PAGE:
Cover image for One hundred days : my unexpected journey from doctor to patient
One hundred days : my unexpected journey from doctor to patient
Biro, David, 1964-
Personal Author:
First edition.
Publication Information:
New York : Pantheon, [2000]

Physical Description:
291 pages ; 22 cm
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RC641.7.P37 B55 2000 Adult Non-Fiction Central Closed Stacks

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So writes David Biro, a young doctor who had everything going for him -- a beautiful wife, a successful medical practice, and the Ph.D. in literature he had always dreamed of -- when he was diagnosed, at thirty-one, with a rare blood disease. Of the two possible treatments, he chose the riskier one, a bone marrow transplant. As he charts his journey from doctor to patient, from professor of dermatology to high-ranking medical "zebra, " Biro brings clarity to one of the most medically complex procedures of our time. And in writing about his own fears, Biro taps into the anxieties we all feel when confronted with a medical world that though more technologically advanced than ever strikes us, at times, as confusing -- with its contradictory diagnoses -- and compassionless.Combining the self-analysis of Oliver Sack's in A Leg to Stand On with the emotional impact of Jean-Dominique Bauby's The Diving Bell and the Butterfly, "One Hundred Days" is more than a physician's triumphant account of his own illness, it is a searing and, ultimately, hopeful meditation on illness and mortality, fate and the fellowship of family.

Reviews 3

Booklist Review

Biro, son of a dermatologist, had just completed his residency in that specialty when blood appeared in his right eye. His various blood levels rapidly fell. Diagnostic attempts were unsuccessful, except for "proving" he didn't have paroxysmal nocturnal hemoglobinuria (PNH). But actually, he did have PNH, a rare disease that causes internal and external problems and can lead to death. Biro was, fortunately, a doctor, which undoubtedly helped him secure high levels of medical treatment and nursing care. He was also fortunate in his wife, a successful businesswoman with intense energy and a positive outlook, and in his strongly supportive family. His "journey" left him illuminatingly surprised by how indefinite medicine can be and how many different opinions can arise from the same medical information. The major question in his case became whether to have a bone marrow transplant, and much of the book deals with the arguments pro and con, the transplant itelf, and the results. Despite the problems of the transplant and convalescence, Biro feels he was right to have it done.--William Beatty

Publisher's Weekly Review

Just as he was hitting his stride as a successful dermatologist, Biro became what physicians call a "zebra"--someone with a rare disease--at age 31. Diagnosed with paroxysmal nocturnal hemoglobinuria, a blood disease that afflicts only one in a million people and, if untreated, is often fatal, he elected to have a bone-marrow transplant. In clear, compelling prose, the author describes what it felt like to undergo the dangerous procedure, to be hospitalized in isolation for eight weeks at the Sloan-Kettering Cancer Center in New York City, to deliberately destroy his immune system with radiation and chemotherapy, to have bone marrow transplanted from a healthy donor, and finally to endure the agonizingly slow, painful and depressing period of recovery. Mingled with the author's absorbing account of the transplant is an affecting portrait of the precarious family dynamics resulting from his illness. Daniella, his wife, a busy fashion industry executive, loved and assisted Biro throughout his ordeal, but felt a deep resentment of his parents and three sisters that surfaced as Biro's family intervened in caring for and supporting him. While Biro's youngest sister became the marrow donor, and his mother cooked, shopped and did the necessary cleaning to keep his apartment germ free after he returned home, Daniella maintained a cool if not hostile posture toward them that pained her vulnerable mate. Although Biro relates that his experience transformed him from an extremely self-confident individual to a man riddled with anxiety and insecurity, he believes that having been a seriously ill patient made him a more tolerant physician. Agent, Julie Merberg. (Feb.) (c) Copyright PWxyz, LLC. All rights reserved

Library Journal Review

At 31, happily married, a recipient of an Oxford Ph.D. in literature, and launched in his New York City family-based medical practice and teaching career (he had just finished his dermatology residency), Biro was suddenly struck by tragedy. Within a week, a seemingly minor health complaint was diagnosed as paroxysmal nocturnal hemoglobinuria (PNH), a rare and very serious blood disease. The therapeutic option he chose was a bone marrow transplantÄa devastating therapy. While the PNH drama is absorbing, the most intriguing aspect of this life-threatening crisis as recounted here is the physician as patient. Biro was an unusually advantaged patient (he had 24-hour telephone access to the medical establishment), and the reader realizes how much more miserable the not-so-well-connected PNH victim would be. Biro's PNH trial is a harrowing read, and one believes that he has emerged a more humane physician for having endured this pitiless ordeal. Highly recommended.ÄJames Swanton, Harlem Hosp. Lib., New York (c) Copyright 2010. Library Journals LLC, a wholly owned subsidiary of Media Source, Inc. No redistribution permitted.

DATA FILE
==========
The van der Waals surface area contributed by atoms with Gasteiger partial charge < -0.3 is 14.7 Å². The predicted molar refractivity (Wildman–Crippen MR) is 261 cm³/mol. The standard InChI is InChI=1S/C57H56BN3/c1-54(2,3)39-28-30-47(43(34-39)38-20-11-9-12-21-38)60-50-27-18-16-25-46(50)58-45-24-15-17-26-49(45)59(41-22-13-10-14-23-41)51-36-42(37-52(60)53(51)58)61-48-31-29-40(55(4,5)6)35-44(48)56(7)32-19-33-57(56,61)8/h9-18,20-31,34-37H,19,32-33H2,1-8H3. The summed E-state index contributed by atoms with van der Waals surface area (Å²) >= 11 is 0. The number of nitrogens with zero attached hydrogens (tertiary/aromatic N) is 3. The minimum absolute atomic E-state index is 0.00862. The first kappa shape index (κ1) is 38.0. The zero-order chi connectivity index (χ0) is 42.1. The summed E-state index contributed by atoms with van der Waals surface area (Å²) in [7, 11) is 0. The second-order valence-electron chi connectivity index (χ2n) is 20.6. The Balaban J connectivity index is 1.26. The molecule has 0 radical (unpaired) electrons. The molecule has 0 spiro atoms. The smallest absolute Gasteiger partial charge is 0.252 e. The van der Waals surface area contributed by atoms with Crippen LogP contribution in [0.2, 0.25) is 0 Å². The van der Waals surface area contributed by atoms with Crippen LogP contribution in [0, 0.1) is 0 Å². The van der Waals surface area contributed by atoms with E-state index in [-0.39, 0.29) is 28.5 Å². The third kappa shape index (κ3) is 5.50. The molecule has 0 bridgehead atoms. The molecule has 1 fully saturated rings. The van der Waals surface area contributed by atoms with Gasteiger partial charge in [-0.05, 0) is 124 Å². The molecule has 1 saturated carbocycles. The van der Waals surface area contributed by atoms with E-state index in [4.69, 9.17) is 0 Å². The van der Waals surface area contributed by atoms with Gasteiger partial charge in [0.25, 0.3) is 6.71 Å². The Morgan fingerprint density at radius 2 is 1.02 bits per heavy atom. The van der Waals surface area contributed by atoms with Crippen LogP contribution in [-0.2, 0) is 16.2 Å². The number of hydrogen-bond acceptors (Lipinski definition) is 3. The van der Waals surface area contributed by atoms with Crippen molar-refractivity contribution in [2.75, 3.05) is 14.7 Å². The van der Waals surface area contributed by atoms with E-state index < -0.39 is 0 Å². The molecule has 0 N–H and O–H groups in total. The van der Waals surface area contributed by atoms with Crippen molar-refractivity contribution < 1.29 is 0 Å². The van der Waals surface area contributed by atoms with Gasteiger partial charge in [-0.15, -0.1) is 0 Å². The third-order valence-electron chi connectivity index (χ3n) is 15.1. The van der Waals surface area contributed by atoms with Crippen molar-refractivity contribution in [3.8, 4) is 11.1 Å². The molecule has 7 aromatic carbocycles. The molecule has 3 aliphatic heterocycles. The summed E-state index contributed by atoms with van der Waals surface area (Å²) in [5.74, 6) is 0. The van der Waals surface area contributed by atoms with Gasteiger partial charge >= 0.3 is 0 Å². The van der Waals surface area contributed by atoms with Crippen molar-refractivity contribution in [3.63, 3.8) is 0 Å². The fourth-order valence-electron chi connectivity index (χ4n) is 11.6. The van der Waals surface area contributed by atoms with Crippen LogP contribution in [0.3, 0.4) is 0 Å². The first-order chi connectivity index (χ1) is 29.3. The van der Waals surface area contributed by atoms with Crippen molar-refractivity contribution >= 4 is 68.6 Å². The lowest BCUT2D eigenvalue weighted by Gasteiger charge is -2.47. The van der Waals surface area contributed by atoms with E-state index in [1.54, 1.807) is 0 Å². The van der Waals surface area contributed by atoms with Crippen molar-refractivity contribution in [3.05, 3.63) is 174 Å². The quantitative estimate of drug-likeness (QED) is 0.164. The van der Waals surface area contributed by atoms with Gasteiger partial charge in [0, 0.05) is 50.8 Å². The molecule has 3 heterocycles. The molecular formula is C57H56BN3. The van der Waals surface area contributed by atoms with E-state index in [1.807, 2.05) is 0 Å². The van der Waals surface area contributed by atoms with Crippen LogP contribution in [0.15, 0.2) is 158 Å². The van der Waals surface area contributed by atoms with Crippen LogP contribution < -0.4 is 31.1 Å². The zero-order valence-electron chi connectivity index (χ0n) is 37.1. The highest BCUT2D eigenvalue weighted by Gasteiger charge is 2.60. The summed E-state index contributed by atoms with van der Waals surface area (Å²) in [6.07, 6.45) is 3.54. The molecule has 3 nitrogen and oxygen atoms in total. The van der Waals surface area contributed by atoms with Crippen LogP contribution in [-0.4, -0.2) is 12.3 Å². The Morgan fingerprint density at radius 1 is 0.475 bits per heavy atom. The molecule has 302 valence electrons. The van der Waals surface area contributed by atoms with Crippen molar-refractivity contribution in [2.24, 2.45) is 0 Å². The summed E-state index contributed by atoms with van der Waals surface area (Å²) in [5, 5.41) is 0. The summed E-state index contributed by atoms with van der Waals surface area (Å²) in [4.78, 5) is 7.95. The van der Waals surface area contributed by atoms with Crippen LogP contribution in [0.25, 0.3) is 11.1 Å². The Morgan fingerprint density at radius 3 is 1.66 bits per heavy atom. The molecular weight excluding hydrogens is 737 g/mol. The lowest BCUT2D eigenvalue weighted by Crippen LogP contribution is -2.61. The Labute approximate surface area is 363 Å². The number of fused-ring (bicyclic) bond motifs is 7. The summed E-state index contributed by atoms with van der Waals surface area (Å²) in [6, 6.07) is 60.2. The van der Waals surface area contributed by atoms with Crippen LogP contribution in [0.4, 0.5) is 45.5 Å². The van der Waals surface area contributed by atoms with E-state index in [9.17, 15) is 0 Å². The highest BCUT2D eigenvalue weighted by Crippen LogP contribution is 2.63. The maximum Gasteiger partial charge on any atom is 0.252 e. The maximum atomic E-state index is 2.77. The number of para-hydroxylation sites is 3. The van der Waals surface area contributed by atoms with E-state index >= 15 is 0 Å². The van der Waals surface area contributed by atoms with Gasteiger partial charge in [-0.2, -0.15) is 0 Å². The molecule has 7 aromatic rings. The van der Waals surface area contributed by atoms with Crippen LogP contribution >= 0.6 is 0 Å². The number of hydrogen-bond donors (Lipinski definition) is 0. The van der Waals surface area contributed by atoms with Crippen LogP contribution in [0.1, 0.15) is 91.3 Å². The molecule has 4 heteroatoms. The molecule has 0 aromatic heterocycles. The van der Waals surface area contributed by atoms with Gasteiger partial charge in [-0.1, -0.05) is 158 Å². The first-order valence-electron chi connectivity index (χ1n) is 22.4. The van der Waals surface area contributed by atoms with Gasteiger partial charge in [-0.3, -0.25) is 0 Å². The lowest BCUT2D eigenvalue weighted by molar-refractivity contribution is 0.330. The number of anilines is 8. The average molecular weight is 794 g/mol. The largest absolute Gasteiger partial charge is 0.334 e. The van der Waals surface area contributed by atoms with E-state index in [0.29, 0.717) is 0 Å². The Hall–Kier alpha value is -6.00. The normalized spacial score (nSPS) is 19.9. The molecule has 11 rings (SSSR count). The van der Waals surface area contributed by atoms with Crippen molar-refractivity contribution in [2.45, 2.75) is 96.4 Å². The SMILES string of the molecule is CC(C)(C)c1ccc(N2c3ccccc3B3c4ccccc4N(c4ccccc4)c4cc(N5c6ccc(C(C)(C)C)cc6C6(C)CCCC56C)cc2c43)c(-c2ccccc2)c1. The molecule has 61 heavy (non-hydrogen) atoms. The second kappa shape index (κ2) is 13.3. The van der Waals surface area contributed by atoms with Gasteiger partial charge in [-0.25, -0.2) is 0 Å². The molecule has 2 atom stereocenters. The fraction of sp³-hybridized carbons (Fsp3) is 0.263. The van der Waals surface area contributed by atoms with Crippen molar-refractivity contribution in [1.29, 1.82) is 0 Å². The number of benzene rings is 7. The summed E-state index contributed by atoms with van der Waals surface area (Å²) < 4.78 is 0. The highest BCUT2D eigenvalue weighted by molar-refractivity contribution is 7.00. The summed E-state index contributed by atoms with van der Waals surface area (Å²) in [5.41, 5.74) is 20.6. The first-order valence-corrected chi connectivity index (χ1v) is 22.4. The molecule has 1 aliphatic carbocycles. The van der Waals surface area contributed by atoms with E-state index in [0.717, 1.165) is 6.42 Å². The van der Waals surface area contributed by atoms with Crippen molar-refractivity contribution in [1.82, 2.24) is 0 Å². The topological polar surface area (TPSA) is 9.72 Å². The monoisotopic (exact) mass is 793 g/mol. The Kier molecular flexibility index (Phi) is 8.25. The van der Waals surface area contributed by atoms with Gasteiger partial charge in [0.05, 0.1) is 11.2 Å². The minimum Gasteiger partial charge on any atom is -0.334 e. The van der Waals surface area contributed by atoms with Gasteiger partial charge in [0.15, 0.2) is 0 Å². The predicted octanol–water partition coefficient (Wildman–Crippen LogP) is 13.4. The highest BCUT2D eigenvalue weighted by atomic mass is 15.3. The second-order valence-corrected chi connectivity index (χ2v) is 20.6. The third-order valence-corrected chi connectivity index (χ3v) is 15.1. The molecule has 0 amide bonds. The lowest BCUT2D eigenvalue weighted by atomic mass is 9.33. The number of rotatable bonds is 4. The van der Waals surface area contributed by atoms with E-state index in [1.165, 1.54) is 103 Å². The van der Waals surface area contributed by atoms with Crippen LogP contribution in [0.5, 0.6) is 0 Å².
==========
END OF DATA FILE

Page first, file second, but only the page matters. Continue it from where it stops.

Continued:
Chapter One Wednesday morning in September. A brisk fall morning sends sunlight flickering through the blinds. I wake to the sweet stirrings of an old alarm clock. I am a doctor, thirty-one years old, just graduated from residency and the newest employee in my father's dermatology practice in Bay Ridge, Brooklyn. I awake, I'm not ashamed to say, with youthful vigor -- life is good. My first stop is Downstate Medical School for a conference. In the Outpatient Dermatology Clinic, patients wait in each examining room. They will be asked questions and examined by nearly thirty physicians. Later their cases will be discussed in the conference hall. The familiar faces of my residency are assembled outside the clinic. I am now an assistant professor. Dressed in a new suit, I am expected to answer rather than ask questions. The change in status is exhilarating. There are several fascinating cases being presented today. One resident has brought in a young girl with ichthyosis, a condition named after the Greek word for fish; the girl's skin is covered with gray, adherent scales. Another patient with generalized blisters has pemphigus ("bubbles" in our Hellenized medical lingo). There is also an AIDS patient whose face is studded with numerous pimples that could easily be mistaken for acne -- only he has a fungal infection called histoplasmosis that will inevitably kill him. "David, come see my case," says an enthusiastic young resident. "It's an unknown. Tell me what you think." He refers to a patient who carries no diagnosis, a diagnostic dilemma that the department will attempt to solve collectively. As I look at the lesions on the elderly man's face, I suddenly feel a strange sensation sweep across my right eye. It's as if someone were shining a flashlight at me. It passes. "Are you okay?" inquires the resident. "Fine," I answer. "I just felt this weird . . . Nah, it's nothing." Nothing. A minor disturbance, I decide, despite the fact that it continues to come and go all day. Still, it doesn't prevent me from contributing my opinion about the "unknown" case. Nor am I unable to perform my scheduled surgeries at the office later on in the afternoon. My vision remains intact, as we say in the medical profession. On the way home that evening, I stop at my friend Tom's house. He is an ophthalmologist at a similarly early stage in his career. We play with Tom's two-month-old baby and debate which managed-care plans to join. As I am about to leave, Tom offers to examine my eyes. I resist. I'm a doctor, after all. Trained to detect signs and interpret symptoms in others, we doctors tend to dismiss our own complaints. I learned that from my father. Tom insists. His office is in the basement of his house. I sit upright in the examining chair and read the letters on the wall, first covering my right eye, then my left. "Vision's twenty/thirty. Good. Now let's take a look inside." Tom swings around the crescent-shaped slit lamp into proper position. "Left eye looks fine." I hear his slow, heavy breathing; his face is less than an inch away from mine. "Right eye looks . . . Shit. There . . . there . . . there seems to be a problem." A major one. The veins of my right eye are engorged and blood is spilling out into the space in front of the retina, signs of a blockage or clot in the central retinal vein. But thromboses -- the medical term -- don't usually happen in young, healthy adults. They occur in older patients who have abnormalities with their circulation. Tom, who rarely loses his calm, is visibly nervous. He calls his mother, also an ophthalmologist. She is even more nervous. Tom phones the chairman of his department at Downstate Medical School. Dr. Wolintz thankfully defuses some of the alarm. He claims that, while uncommon, young people can develop thromboses like mine; he's seen it happen before. And unlike older patients, they tend to have a much better course. Nevertheless, he wants to see me tomorrow morning. Should I be scared? I'm not sure. What do I know about the eye? I skipped that part of the body in medical school. And other than a fleeting, barely perceptible sensation, I feel great. I decide to be as confident as the expert and try to convey this to my wife, Daniella, when I tell her to cancel our dinner plans at the famous Bouley restaurant. We had waited two months for the reservation so that we could celebrate our fourth wedding anniversary in style. Tomorrow. September 14, 1995. A day of consequence. She agrees to cancel only if I promise a rain check. No problem. The next morning, I am examined by Dr. Wolintz, who repeats the benign prognosis. There is no need for concern. Chances are, the condition will persist for several months and leave no permanent damage. It is also most likely an isolated problem; he doubts there is anything else wrong with me. To be sure, though, he sends me for a few blood tests. In rare cases, a thrombosis can be caused by a hereditary clotting disorder, an autoimmune disease (like lupus erythematosus), or even the dreaded scourge of the previous century, syphilis. I won't mention the last possibility to Daniella. Before leaving, a host of residents are called in to see my case. They are told it is a classic that few will encounter a second time in their professional lives. One of them will undoubtedly be persuaded to present me at an ophthalmology conference. Now I am the curiosity on display. At least I'm a relatively healthy curiosity. I go for the tests that afternoon, remaining confident they will turn out negative. A nuisance, that'll be the extent of it. Just as I had concluded in my own initial assessment. A little scary. Not the end of the world. Thursday evenings at the office are busy sessions for me. I'm glad to be seeing patients. After my brief glimpse of patienthood, I am unusually exuberant in my white coat. "Those pimples are clearing up, Jenny. You're looking great. Keep up the good work." "Warts are a funny business, Mrs. Jones. And little Michael seems to have particularly stubborn ones. Not to worry, we'll get 'em this time. Michael, a little freezing, that's all. Won't hurt a bit." I aim my liquid nitrogen gun at Michael's verucca and fire. My next patient is Shoshanna Rubenstein, a twenty-three-year-old girl who has a severe form of alopecia areata, a mysterious disease that results in hair loss. Shoshanna has only a few clumps of hair remaining on her scalp, which she meticulously conceals with a wig. Ashamed, insecure and desperate, she wants eyebrows again; makeup isn't doing the trick. I want to help. Just as I'm about to inject the area with steroids, the nurse calls me to the phone. "Dr. Biro?" "Yes." "This is Jody from Sherman Labs. Hope I'm not interrupting. Thought you might like to hear the results of your blood tests." "Oh yeah. I completely forgot." "Should I read the abnormal values first?" The abnormal values? "White count, 2.8. Hemoglobin, 10.3. Platelets, 47,000. The other tests are pending." My insides drop, my entire body plummets downward. A sharp, rapidly expanding pain grips my spine, wraps around my throat and closes off the windpipe. For a second, I can't breathe. I need time to recover from the shock. Nothing makes sense. None of the values are normal. It's not possible. I feel fine. The needle-stick five years ago during my surgery rotation at Columbia flashes before my mind. Could it be AIDS? No, that's ridiculous. In fact, the whole thing is ridiculous. It must be a mistake. I gather myself and march back into the examining room, determined to go on seeing patients. "Okay, Shoshanna. This won't hurt a bit." I pick up the syringe. Moving toward her eyebrows, my hand begins to shake. Maybe this isn't such a good idea after all. Embarrassed, I steady the syringe against my left hand and push the plunger forward, causing more discomfort than necessary. At that moment, I do not see Shoshanna. I am unaware of her pain. It's time to stop. Fortunately, my father's associate is in the office and agrees to cover for me. I call home. My father takes the news with customary calm. He suggests we drive down to the local hospital and repeat the test. No use getting worked up unless we're sure of the facts. The blood counts at Victory Memorial Hospital come back the same. There's definitely something wrong. We are sure now. It's clear -- relatively clear, although all this unexpected news is making thought increasingly difficult -- that the most likely source of the problem is in the blood. My counts are blatantly abnormal. We drive back to the office and make calls, my father on one line, I on another. A friend from internship gives me the name of a hematologist at New York University. Dr. Raphael is not only an astute clinician, she assures me, he's also one of the nicest attendings on staff. Yes, I remember rounding with him when I was an intern at NYU a couple of years ago. "Dr. Raphael," I say when the page operator finally connects me. "I hope I'm not bothering you." It is 9:45 p.m. "You probably don't remember me, but I have a problem and didn't know where else to turn." "What's up?" I tell him about my eye. I tell him about my blood tests. There's a pause on the line. Then he asks, "How have you been feeling lately?" "Fine." "Then there's only one way to find out what's going on. We have to do a bone marrow biopsy. How's first thing tomorrow morning? Can you be at my office at eight-thirty?" "Of course. I really appreciate this, Dr. Raphael." "That's quite all right. Just get a good night's rest. There's nothing we can do right now. We'll know soon enough." Know what? Do I want to know? A good night's rest? What will I tell Daniella? Nothing yet. I am determined to hold my breath for the next twelve hours. Excerpted from One Hundred Days: My Unexpected Journey from Doctor to Patient by David Biro All rights reserved by the original copyright owners. Excerpts are provided for display purposes only and may not be reproduced, reprinted or distributed without the written permission of the publisher.